Sustainable Sourcing Part II: Choose Green Transportation Providers

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Part I of our sustainability series looked at sustainable sourcing and supplier accountability. Part II considers how freight moves through the supply chain and ways shippers can offset negative effects from transportation choices.

Estimated reading time: 3 minutes

Transportation is an undeniable source of air pollution and climate change today. Devouring more than two-thirds of the world’s petroleum-based fuel, transportation accounts for one-third of all harmful emissions, including carbon. Of that, the freight sector is the fastest growing culprit, producing a quarter of these emissions worldwide. What are the environmental impacts of harmful emissions? Air pollutants are responsible for many adverse effects, including smog, acid rain, death of forests, climate change, and reduced atmospheric visibility.

In addition to sustainable sourcing, adopting sustainable transportation practices can advance your company’s revenue goals, improve costs, and help address growing climate change concerns around the world (

4 Ways to Reduce Climate Impacts from Freight

Here are a few ways to lessen negative impacts when choosing your shipping transportation options:

  1. Consider Intermodal Instead of Truckload. Trucking is six times more carbon intensive than rail. That fact along with cost savings can make intermodal an attractive option when available. Through a project with EDF Climate Corps, Ocean Spray reduced its carbon emissions by first identifying the shipping lanes that contributed the most emissions, and then selecting the lanes that would work well for intermodal based on route length and other factors. The result? A whopping 65 percent reduction in emissions and 40 percent reduction in costs (Sustainable Brands).  
  1. Require Green Practices from Carriers. Choosing carriers that observe green practices goes a long way toward reducing freight emissions, and there are many resources available to help them get started. The EPA’s SmartWay program helps member carriers obtain clean-burning equipment, ranks carrier performance on a partner list, and helps shippers set purchasing preferences. The Business for Social Responsibility non-profit (BSR) collaborates with members on projects such as the Sustainable Fuel Buyers’ Principles to accelerate progress in low-carbon fuel and technologies. The North American Council for Freight Efficiency (NACFE) also recently launched a program called Run on Less to test fuel-saving technologies, driver behaviors, and other aspects of freight transportation efficiency at (CCJ).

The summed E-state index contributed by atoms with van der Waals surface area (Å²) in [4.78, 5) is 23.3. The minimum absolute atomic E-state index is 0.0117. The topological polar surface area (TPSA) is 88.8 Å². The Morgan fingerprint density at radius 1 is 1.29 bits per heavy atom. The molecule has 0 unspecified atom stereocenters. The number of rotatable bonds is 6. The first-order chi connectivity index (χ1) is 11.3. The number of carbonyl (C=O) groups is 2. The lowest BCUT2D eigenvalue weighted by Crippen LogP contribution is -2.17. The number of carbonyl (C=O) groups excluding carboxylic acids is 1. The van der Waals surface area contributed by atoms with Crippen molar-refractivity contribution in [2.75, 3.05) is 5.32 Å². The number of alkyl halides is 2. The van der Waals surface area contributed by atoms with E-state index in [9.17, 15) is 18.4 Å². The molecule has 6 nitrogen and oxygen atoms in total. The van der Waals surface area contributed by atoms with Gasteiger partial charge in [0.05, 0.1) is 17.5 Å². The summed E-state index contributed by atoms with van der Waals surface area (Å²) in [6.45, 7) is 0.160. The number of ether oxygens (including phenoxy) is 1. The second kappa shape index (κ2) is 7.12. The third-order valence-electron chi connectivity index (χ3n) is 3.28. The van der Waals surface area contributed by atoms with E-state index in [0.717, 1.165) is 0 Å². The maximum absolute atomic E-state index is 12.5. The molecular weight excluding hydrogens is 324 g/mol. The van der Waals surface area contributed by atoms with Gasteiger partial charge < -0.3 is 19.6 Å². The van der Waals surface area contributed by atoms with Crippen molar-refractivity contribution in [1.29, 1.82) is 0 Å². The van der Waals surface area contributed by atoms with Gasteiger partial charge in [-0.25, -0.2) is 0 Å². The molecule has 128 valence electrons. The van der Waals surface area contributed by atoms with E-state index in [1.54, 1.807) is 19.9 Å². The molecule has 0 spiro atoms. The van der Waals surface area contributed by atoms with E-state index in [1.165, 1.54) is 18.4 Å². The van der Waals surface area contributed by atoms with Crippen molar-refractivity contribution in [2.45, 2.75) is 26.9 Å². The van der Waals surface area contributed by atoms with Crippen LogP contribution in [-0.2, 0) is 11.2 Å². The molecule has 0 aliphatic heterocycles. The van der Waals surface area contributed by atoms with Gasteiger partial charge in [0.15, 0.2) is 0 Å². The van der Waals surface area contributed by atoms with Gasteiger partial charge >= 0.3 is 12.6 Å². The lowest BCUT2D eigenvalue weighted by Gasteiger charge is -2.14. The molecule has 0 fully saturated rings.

1. Seek Out Co-Loading Opportunities. Co-loading is like ride sharing for freight. By sharing shipping assets with other companies, truck utilization is optimized and savings can be significant. In a pilot project, Colgate and Kimberly-Clark co-loaded freight for the same customer, each making better use of excess capacity, improving inventory and out-of-stocks, and reducing total trips and emissions (Sustainable Brands).
  1. Look for Backhaul Opportunities via Private Fleets. Working with a 3PL to find suitable backhaul partners leverages idle capacity while reducing unnecessary emissions.

Sustainable Transportation and Freight

Responsible companies take the environment and improvement efforts seriously, incorporating sustainable practices into every aspect of their supply chain, choosing sustainable suppliers and freight transportation partners, and more. Certainly, rewards come in the form of increased revenues, lower costs, and greater customer loyalty. But more than that, green practices mitigate carbon and other toxic emissions from fuel consumption and have the potential to redefine the freight transportation industry as leaders in the fight against climate change and responsible stewards of the fragile environment.

For more information about sustainable freight practices, including co-loading and backhaul partnerships, contact LoadDelivered today.

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